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Thursday, January 07, 2010

This week at SFC: I'm Not There

studiofilmclub
Building 7
Fernandes Industrial Centre
Eastern Main Road
Laventille
Port of Spain

Thursday January 7th 2010

Free for all!

film 8:15pm, doors open 7:30pm

I'm Not There (Todd Haynes/USA/2007/135')


Unapologetically audacious, I'm Not There is more post-modern puzzle than by-the-numbers biopic. A title card sets the scene: "Inspired by the music and many lives of Bob Dylan." Yet the film features no figure by that name. Instead, writer/director Todd Haynes presents six characters, each incarnating different stages in the artist's career. Perfume's Ben Whishaw, a black-clad poet, serves as a slippery sort of narrator. The action begins with the wanderings of an 11-year-old runaway named "Woody Guthrie" (Marcus Carl Franklin)--his raucous duet with Richie Havens on "Tombstone Blues" is a highlight--and ends with a silver-haired Billy the Kid (Richard Gere) watching the Old West die before his eyes. In the interim, there's the folk singer-turned-preacher (Christian Bale), the actor (Heath Ledger), and the rock star (Cate Blanchett, who has Don't Look Back Dylan down to a science). The chronology is purposefully non-linear, and editor Jay Rabinowitz cuts rapidly, Jean-Luc Godard-style, between cinéma vérité black-and-white and saturated color, Richard Lester-like slapstick and Fellini-inspired surrealism (Ed Lachman served as cinematographer).

1 Comments:

Blogger ChanzoG said...

I'm not sure what to make of the film. This in a Dylan-insider piece drenched with little references that would delight followers. The concept is interesting and the actors go all out to make it happen.

As post-modern as its structure suggests, however, I thought the theme of eurocentrism/American exceptionalism remained very present, both in the political events and in editorial choices about Dylan's bio-path.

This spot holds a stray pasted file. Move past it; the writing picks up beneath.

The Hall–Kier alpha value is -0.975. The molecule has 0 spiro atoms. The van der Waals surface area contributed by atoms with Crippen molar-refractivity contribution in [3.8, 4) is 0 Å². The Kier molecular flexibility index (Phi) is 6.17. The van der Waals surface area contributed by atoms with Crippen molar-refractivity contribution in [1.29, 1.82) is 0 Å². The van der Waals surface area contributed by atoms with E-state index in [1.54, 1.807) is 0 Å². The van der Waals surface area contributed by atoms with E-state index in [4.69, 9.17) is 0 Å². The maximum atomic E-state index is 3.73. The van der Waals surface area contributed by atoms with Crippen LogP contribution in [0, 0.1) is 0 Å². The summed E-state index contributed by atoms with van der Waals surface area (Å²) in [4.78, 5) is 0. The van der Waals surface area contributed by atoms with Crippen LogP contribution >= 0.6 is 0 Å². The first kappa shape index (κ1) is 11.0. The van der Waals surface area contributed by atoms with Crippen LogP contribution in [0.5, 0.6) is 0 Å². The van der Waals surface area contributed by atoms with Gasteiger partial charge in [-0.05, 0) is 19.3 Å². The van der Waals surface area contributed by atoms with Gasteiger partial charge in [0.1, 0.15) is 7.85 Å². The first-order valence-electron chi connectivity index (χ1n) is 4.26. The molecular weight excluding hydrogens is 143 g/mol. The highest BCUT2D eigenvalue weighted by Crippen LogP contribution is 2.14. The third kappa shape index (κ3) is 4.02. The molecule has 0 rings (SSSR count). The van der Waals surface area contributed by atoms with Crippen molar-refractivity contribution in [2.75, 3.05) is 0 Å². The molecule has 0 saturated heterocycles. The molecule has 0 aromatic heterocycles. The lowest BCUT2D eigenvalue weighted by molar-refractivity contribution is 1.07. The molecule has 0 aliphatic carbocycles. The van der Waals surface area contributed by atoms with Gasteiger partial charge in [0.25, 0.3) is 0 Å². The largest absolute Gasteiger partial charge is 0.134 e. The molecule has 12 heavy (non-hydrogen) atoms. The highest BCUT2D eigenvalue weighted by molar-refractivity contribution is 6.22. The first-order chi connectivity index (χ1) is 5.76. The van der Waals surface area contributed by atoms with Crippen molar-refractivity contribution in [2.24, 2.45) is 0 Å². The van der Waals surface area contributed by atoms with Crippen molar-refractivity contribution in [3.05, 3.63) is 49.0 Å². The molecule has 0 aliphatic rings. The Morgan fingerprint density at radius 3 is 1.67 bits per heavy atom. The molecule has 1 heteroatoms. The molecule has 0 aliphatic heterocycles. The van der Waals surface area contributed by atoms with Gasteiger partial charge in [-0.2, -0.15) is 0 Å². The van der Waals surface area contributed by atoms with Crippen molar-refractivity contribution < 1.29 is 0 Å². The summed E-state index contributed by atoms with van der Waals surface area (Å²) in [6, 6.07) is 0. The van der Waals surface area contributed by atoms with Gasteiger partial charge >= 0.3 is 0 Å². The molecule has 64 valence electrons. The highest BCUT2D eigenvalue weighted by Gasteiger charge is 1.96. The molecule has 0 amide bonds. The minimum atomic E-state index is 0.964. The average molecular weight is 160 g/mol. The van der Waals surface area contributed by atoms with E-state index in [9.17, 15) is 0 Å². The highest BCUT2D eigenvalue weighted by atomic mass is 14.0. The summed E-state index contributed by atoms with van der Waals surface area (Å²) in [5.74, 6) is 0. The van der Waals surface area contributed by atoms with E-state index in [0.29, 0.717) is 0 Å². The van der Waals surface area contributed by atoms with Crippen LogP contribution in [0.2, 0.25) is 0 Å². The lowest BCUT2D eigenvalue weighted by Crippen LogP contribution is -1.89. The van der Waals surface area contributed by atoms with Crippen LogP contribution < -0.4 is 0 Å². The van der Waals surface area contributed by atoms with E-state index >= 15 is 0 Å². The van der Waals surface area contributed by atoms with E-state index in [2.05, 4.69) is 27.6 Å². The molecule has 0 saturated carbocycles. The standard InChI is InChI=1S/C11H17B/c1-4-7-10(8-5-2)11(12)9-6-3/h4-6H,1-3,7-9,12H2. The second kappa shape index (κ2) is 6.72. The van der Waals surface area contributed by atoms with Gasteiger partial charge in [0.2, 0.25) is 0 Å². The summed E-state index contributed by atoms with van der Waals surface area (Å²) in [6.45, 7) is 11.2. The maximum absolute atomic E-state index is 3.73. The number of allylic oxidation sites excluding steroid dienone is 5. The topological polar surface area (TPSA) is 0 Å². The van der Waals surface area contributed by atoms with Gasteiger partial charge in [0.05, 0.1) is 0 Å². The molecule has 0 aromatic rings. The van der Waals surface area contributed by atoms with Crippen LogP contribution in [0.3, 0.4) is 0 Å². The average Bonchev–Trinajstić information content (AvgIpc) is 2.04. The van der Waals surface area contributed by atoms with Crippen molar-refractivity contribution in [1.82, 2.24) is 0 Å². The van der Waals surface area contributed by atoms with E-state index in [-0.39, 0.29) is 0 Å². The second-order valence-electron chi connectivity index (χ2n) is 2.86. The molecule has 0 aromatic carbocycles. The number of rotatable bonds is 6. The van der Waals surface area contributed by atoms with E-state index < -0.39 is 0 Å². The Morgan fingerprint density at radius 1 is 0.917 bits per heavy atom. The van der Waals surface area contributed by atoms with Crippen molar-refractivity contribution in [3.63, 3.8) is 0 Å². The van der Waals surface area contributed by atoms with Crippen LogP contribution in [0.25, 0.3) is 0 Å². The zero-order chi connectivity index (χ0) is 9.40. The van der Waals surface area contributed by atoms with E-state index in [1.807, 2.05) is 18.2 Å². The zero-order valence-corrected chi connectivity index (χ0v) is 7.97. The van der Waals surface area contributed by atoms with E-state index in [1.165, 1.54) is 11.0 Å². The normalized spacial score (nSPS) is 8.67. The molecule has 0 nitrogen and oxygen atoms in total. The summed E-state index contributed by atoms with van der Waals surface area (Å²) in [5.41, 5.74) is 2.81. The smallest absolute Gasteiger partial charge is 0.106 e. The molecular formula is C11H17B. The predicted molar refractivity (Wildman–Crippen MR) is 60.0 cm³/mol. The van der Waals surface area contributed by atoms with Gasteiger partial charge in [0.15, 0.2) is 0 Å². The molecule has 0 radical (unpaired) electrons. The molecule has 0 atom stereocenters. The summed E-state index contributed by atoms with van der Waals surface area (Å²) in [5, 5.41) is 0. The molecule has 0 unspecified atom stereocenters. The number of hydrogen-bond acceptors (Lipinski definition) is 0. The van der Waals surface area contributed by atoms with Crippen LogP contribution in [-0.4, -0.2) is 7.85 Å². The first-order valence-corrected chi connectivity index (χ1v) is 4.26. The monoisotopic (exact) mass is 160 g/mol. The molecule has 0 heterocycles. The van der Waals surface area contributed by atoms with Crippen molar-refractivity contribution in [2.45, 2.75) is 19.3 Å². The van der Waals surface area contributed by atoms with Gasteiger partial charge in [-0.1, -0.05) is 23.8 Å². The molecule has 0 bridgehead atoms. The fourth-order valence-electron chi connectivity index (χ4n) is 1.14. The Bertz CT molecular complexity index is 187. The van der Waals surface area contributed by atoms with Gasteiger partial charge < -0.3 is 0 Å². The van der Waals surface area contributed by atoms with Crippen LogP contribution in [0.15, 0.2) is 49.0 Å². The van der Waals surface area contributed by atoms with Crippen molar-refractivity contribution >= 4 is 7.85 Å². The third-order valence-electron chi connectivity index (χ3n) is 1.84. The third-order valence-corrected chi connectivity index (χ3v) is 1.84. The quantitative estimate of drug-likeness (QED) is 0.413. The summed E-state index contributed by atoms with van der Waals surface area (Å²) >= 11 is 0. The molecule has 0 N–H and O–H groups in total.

The film, for its many references to Dylan's connection with French culture/people, never approaches sophistication when it comes to the influence of old time/blues (what about a Banjo Lesson allusion) or calypso forms (via Exuma) on Dylan's work (yes, even with the black kid playing Guthrie's ghost). And was Dylan being all these people but not being 'himself'? The film wants to go reflexive there very briefly but doesn't follow through.

Strangely, I also found the film navel-gazing a few too many times and it definitely over-indulges Dylan's enigma. A scene with him picking out Jimi Hendrix' "If 6 were 9" as the world shifted and split around him would have been more powerful than the repeated foreshadowing of Lennon's murder (and saved about 5 minutes).

RIP Ledger, Bravo Blanchett. But there's something disturbing about watching famous people pretend to be other famous people.

Classic line- Bob Dylan looks to the figure of Christ on the cross and shoots "Why don't you do some of your old stuff".....yeah :).

By the time he 'converts' though, the tension between post-modern artistic pretensions and a lack of depth/reflection/research in the film's content finally causes the effort to collapse rather than resolve.

At that point, I just had to remind myself of the overall worth of the man, his music and the movements he highlighted. Good film: "Take it easy, but take it [in]", as Guthrie would say.

4:02 AM  

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